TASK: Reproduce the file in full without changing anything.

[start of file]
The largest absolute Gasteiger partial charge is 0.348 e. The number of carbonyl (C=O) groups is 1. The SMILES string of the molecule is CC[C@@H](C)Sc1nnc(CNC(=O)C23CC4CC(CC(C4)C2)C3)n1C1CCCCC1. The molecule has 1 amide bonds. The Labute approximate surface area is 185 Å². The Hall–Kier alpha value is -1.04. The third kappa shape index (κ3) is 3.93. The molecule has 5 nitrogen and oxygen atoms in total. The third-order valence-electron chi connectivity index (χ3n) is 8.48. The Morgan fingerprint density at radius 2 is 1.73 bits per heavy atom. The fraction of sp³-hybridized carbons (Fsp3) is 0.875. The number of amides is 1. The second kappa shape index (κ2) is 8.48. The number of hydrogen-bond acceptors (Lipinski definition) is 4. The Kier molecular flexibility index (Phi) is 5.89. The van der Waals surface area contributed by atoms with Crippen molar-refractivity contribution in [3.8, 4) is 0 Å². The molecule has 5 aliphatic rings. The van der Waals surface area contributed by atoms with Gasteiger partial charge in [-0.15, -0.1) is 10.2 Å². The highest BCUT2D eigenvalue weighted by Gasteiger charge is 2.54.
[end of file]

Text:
The largest absolute Gasteiger partial charge is 0.348 e. The number of carbonyl (C=O) groups is 1. The SMILES string of the molecule is CC[C@@H](C)Sc1nnc(CNC(=O)C23CC4CC(CC(C4)C2)C3)n1C1CCCCC1. The molecule has 1 amide bonds. The Labute approximate surface area is 185 Å². The Hall–Kier alpha value is -1.04. The third kappa shape index (κ3) is 3.93. The molecule has 5 nitrogen and oxygen atoms in total. The third-order valence-electron chi connectivity index (χ3n) is 8.48. The Morgan fingerprint density at radius 2 is 1.73 bits per heavy atom. The fraction of sp³-hybridized carbons (Fsp3) is 0.875. The number of amides is 1. The second kappa shape index (κ2) is 8.48. The number of hydrogen-bond acceptors (Lipinski definition) is 4. The Kier molecular flexibility index (Phi) is 5.89. The van der Waals surface area contributed by atoms with Crippen molar-refractivity contribution in [3.8, 4) is 0 Å². The molecule has 5 aliphatic rings. The van der Waals surface area contributed by atoms with Gasteiger partial charge in [-0.15, -0.1) is 10.2 Å². The highest BCUT2D eigenvalue weighted by Gasteiger charge is 2.54.